I’m officially a Returned Peace Corps Volunteer (RPCV). I flew home on 1 August on a direct flight from Beijing. This time my suitcases were under the 50 pound limit as I mostly carried home my Mongolian clothes, gifts I received, and all of the goodies I bought in Ulaanbaatar. 

July was simultaneously a slow and fast month. It was pouring during the Naadam festivities. Then during one weekend, my entire town lost power. Last time this happened Mongolians had been forewarned about it and had told me, so I could pre-download movies and charge my external battery. However, this time, there was no warning. My closest friends had either left for the countryside or were in the city. I was standing in a dark supermarket with other Mongolians looking glumly at what we could buy that wouldn’t require electricity to prepare: a jar of pickles, canned fish, carrots, crackers. Ultimately, I dropped my shopping basket, walked out, and went straight to the bus station to buy the next ticket to the city. 

Trying to avoid getting drenched at the Naadam stadium.
A ride around the government square.
Went out for dinner with Tuya’s family. 

Clearing out my apartment was a month-long process. For future Peace Corps Volunteers in Mongolia, don’t wait until the last few days to begin organizing, donating, and selling your items.  You’ll be surprised at how much you’ll accumulate. My apartment wasn’t going to have another Peace Corps Volunteer living in it so everything had to go. 

Peace Corps offices around the world have a special bell which volunteers are allowed to ring when we have successfully completed our service of two-years. It signals the end. My group decided to wait until everyone had finished their end of service interviews, medical exams, and other miscellaneous paper work in order to ring the bell together. We were a little too enthusiastic as a piece of the bell fell off.  

“We came in together, we’re leaving together.”


With 5 out of 9 of the Yeruu gang/my training group from 2016.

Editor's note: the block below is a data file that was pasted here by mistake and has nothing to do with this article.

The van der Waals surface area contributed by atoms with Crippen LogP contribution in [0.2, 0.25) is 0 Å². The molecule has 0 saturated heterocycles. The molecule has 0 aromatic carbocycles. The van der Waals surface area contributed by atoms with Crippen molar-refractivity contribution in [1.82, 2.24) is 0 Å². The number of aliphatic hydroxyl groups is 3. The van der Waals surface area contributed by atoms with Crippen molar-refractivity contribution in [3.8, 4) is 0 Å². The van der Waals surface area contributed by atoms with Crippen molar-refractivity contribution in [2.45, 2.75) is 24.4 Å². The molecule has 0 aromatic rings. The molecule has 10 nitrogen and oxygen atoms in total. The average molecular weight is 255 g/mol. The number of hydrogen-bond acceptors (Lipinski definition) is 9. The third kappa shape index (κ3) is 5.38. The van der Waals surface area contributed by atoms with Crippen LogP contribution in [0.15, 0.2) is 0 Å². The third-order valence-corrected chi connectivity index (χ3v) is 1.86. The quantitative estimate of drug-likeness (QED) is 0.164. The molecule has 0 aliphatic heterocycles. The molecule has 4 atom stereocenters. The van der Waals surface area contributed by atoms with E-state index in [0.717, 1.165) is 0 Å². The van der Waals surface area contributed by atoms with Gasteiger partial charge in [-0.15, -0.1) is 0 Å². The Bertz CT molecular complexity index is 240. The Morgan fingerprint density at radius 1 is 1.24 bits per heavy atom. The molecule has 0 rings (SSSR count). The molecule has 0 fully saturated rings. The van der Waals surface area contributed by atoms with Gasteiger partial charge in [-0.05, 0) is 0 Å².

Returned Peace Corps Volunteer 🙂 

Now I’m happy to be home, but my time in Mongolia will be with me forever. 

Watch my video at the top for my last summer in Mongolia. 

Peace Corps Mongolia

When you have to sit through a very long meeting in Mongolian.
When PCVs feel underappreciated by their HCAs.
When it’s spring and sand storms are a thing.
When a student who has been mute all year suddenly reads perfectly or answers a question fluently.
When it’s finally the weekend and you don’t need to answer those “Where are you?” messages.
When you find someone who can speak fluent English.
When you put on a Mongolian deel.

When you have a great idea for your school and it’s got some traction for a day or two but then slips away as people lose interest.
When it’s the COS lottery for who gets to go home during week 1 or week 2.
When the people you work with believe everything they read on Facebook.
That determination you feel when your second year begins.
When you’ve got to mingle but you have no idea what anyone is saying.
When you begin work at your HCA.
When you go to the countryside for the weekend with your school.
When you try to make a dash to the store next door before anyone sees you. 
When you’re in the Shangri La. 
When you can say a sentence in Mongolian.
When you arrive at staging and meet your friends who are embarking on the same crazy adventure as you.
When you’re finally on that plane back to America.
Whenever you go out in public.
When you make it to COS.


When you go shopping after a really long time and something actually fits you. 


When you’re in the city and you’re debating if you really should spend all your money on food and drinks.
When no one tells you anything.
When it’s the middle of winter.
When you have a terrible singing voice but everyone at karaoke says otherwise.
When you get that call or text saying your package from America has arrived.
When people go “OY” or whistle for your attention.
When it’s only Monday.
When you have food poisoning or any other ailment that brings you down.
When people at work are surprised that you’re still here.
When nothing is going according to plan.


When you think sticking a face mask on will solve all your worries.
When you haven’t seen your American friends in months.
When people back home ask if you really ate a goat’s head.



This is simply a humorous post about PC Mongolia.